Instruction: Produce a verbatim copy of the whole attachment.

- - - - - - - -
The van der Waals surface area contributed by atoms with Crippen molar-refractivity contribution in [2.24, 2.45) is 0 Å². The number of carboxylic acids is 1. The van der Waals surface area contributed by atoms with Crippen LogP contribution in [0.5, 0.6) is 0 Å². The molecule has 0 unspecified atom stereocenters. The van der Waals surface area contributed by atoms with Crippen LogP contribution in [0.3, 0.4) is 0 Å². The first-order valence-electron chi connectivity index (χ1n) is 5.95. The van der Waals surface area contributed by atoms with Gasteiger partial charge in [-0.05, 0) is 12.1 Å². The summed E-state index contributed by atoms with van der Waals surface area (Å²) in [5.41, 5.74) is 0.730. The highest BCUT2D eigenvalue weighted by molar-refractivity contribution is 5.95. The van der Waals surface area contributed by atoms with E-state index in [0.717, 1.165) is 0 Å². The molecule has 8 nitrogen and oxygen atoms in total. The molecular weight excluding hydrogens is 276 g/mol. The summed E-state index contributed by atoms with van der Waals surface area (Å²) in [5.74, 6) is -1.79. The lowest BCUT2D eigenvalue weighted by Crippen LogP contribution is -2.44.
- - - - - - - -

The van der Waals surface area contributed by atoms with Crippen molar-refractivity contribution in [2.24, 2.45) is 0 Å². The number of carboxylic acids is 1. The van der Waals surface area contributed by atoms with Crippen LogP contribution in [0.5, 0.6) is 0 Å². The molecule has 0 unspecified atom stereocenters. The van der Waals surface area contributed by atoms with Crippen LogP contribution in [0.3, 0.4) is 0 Å². The first-order valence-electron chi connectivity index (χ1n) is 5.95. The van der Waals surface area contributed by atoms with Gasteiger partial charge in [-0.05, 0) is 12.1 Å². The summed E-state index contributed by atoms with van der Waals surface area (Å²) in [5.41, 5.74) is 0.730. The highest BCUT2D eigenvalue weighted by molar-refractivity contribution is 5.95. The van der Waals surface area contributed by atoms with E-state index in [0.717, 1.165) is 0 Å². The molecule has 8 nitrogen and oxygen atoms in total. The molecular weight excluding hydrogens is 276 g/mol. The summed E-state index contributed by atoms with van der Waals surface area (Å²) in [5.74, 6) is -1.79. The lowest BCUT2D eigenvalue weighted by Crippen LogP contribution is -2.44.